Switch maintenance chemotherapy involves giving chemotherapy with agents different from those used in first-line therapy. This chemotherapy is given after completing first-line chemotherapy until disease progression or unacceptable toxicities occur. Switch maintenance therapy is associated with improvements in progression-free survival for all three agents listed below and improvements in overall survival for pemetrexed and erlotinib.

Switch maintenance chemotherapy regimens are as follows:

Docetaxel 75 mg/m2 IV every 21 d95  or

Pemetrexed 500 mg/m2 IV every 21 d [97] (non-squamous histology) or

Erlotinib 150 mg PO daily (1 h before or 2 h after meals) [98]

Continuation maintenance therapy involves giving chemotherapy that was part of the first-line therapy, after completion of four to six cycles of first-line therapy. This chemotherapy is given until disease progression or unacceptable toxicities occur. The following regimens have been associated with improvements in progression-free survival and overall survival:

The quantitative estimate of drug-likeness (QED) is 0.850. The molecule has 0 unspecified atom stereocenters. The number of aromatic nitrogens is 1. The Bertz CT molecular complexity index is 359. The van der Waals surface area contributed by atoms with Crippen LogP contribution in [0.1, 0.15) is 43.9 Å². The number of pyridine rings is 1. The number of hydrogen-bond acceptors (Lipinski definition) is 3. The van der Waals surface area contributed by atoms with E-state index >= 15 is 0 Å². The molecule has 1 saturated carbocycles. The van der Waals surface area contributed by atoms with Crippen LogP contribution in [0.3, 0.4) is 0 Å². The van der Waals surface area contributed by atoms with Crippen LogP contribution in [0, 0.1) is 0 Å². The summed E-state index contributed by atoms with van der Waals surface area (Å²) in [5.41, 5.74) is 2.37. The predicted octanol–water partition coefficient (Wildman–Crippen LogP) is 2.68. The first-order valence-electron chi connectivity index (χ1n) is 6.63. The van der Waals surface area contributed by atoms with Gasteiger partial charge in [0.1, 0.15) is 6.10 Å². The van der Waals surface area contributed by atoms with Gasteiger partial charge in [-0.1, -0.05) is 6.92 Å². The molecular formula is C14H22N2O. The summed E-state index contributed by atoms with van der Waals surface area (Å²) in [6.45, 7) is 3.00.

Cisplatin 80 mg/m2 IV on day 1 plus  vinorelbine 25 mg/m2 IV on days 1 and 8 plus  cetuximab 400 mg/m2 IV loading dose, followed by 250 mg/m2 IV weekly every 21 d; continue cetuximab weekly after four to six cycles completed, until disease progression [45, 46] (for tumors with EGFR-positive immunohistochemistry)

Carboplatin AUC 6 IV on day 1 plus paclitaxel 200 mg/m2 IV on day 1 plus  bevacizumab 15 mg/kg IV on day 1 every 21 d; continue bevacizumab every 21 d after four to six cycles completed, until disease progression for patients who meet eligibility requirements (non-squamous histology, treated brain metastases, no history of hemoptysis) [40]

Carboplatin AUC 6 IV on day 1 plus  pemetrexed 500 mg/m2 IV on day 1 plus  bevacizumab 15 mg/kg IV on day 1 every 21 d; after four cycles have been completed, pemetrexed and bevacizumab are continued until disease progression (include folate and vitamin B12 supplements along with dexamethasone premedication for pemetrexed) [41]

Cisplatin 75 mg/m2 IV on day 1 plus pemetrexed 500 mg/m2 IV on day 1 every 21 d; after four cycles have been completed, pemetrexed is continued until disease progression (include folate and vitamin B12 supplements along with dexamethasone premedication for pemetrexed) [99]

Patients with certain situations who being considered for curative surgical resection should undergo invasive mediastinal staging and extrathoracic imaging (head computed tomography (CT) or magnetic resonance imaging (MRI) with either whole-body positron-emission tomography (PET) or abdominal CT plus bone scan. Involvement of mediastinal nodes and/or metastatic disease represents a contraindication to resection. These situations are as follows [11, 7] :